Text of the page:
Experts Teach MIT Students How To ‘Dress for Success’ Over IAP
I am not the fashionable type. Sure, I wear decent clothes that match, but there’s a difference between wearing clothes that match and wearing clothes that coordinate.
Faculty Will Vote on Plan to Change GIRs At Meeting This Week
The MIT faculty will vote on a proposal to change the General Institute Requirements at the faculty meeting this Wednesday. Professors’ opinions and concerns about the proposed changes vary widely, and many may never be discussed on the meeting room floor before the vote happens. Despite these concerns. most professors will probably vote in favor of the proposal because they support the plan’s general goals.
Etiquette, Flirting, and Clothes Take The Spotlight at IAP Charm School
Is it possible to earn a degree from MIT in a single afternoon? On Friday, close to 100 students, faculty, and alumni did just that during the 16th annual Charm School, held at the Stratton Student Center. And unlike MIT’s School of Engineering, Charm School boasted an admissions acceptance rate of 100 percent.
In the Closing of Brandeis Museum, Trustees Deliver a Statement of Its Priorities
Few things are more poignant than a gem of a museum whose days may be numbered. So it was at the Rose Art Museum at Brandeis University on a visit Friday, days after the university’s trustees voted unanimously to trash the institution by closing it and auctioning off the 6,000 works in its collection. The action came without consulting either the museum’s own board of governors or its director, Michael Rush.
Obama’s Promise of Ethics Reform Faces Early Test
During almost two years on the campaign trail, Barack Obama vowed to slay the demons of Washington, bar lobbyists from his administration and usher in what he would later call in his Inaugural Address a “new era of responsibility.” What he did not talk much about were the asterisks.
Internet Money in Fiscal Plan: Wise or Waste?
Perhaps no line item in the nearly $900 billion stimulus program offers a better window into the tricky balancing act of how best to jolt the economy than the billions pegged to expand broadband Internet service to rural and underserved areas.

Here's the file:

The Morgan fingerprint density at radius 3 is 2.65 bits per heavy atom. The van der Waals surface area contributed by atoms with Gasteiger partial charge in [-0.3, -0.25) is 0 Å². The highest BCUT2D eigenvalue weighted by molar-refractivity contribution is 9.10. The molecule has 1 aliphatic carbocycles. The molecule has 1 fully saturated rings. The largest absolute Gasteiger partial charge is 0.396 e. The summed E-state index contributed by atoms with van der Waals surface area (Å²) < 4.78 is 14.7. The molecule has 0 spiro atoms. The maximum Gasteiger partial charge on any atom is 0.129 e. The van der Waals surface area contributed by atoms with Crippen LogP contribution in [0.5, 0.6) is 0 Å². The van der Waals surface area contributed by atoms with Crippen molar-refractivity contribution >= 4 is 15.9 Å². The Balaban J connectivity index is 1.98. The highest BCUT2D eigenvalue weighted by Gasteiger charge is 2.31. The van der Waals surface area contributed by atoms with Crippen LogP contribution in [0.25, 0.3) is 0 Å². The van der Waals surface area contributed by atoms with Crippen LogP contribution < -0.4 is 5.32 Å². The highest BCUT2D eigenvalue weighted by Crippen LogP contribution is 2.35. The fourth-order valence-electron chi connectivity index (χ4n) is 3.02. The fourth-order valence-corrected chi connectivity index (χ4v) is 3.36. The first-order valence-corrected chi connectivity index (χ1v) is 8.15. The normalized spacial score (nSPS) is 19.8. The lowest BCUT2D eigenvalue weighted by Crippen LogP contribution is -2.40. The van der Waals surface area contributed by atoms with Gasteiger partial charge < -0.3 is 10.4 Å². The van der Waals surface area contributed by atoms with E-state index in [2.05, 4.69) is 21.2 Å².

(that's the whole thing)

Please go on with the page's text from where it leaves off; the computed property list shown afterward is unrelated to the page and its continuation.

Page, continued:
New York’s Junior Senator Quickly Evolves On The Job
That smile never disappears.
Sea explorers probing the depths of the English Channel have discovered what they say is a legendary British warship that sank in a fierce storm in 1744, losing more than 900 men and possibly four tons of gold coins that could be worth $1 billion.
Obama Set to Add Republican To Cabinet
If a new political breeze is blowing in the capital, perhaps the best evidence can be found in this: A Democratic president selects a Republican senator to serve in the Cabinet. The Democratic governor with the power to fill the Senate seat signals that he will leave it in Republican hands, depriving his party of a chance to reach 60 votes, a magic number when it comes to passing legislation.
Daschle Apologizes Over Taxes as Allies Give Support
Tom Daschle offered a public apology on Monday evening for his failure to pay income taxes on use of a luxury car and driver, and Senate Democrats rallied behind him, saying they intended to win his confirmation as secretary of health and human services.
Boron is a simple atom: five protons, five or six neutrons, five electrons. It is not as ubiquitous as hydrogen. It does not, as helium does, make your voice sound like Donald Duck. It is not as famous as carbon, its neighbor to the right on the periodic table.
Predictions of the Future and Never Materialized Scenarios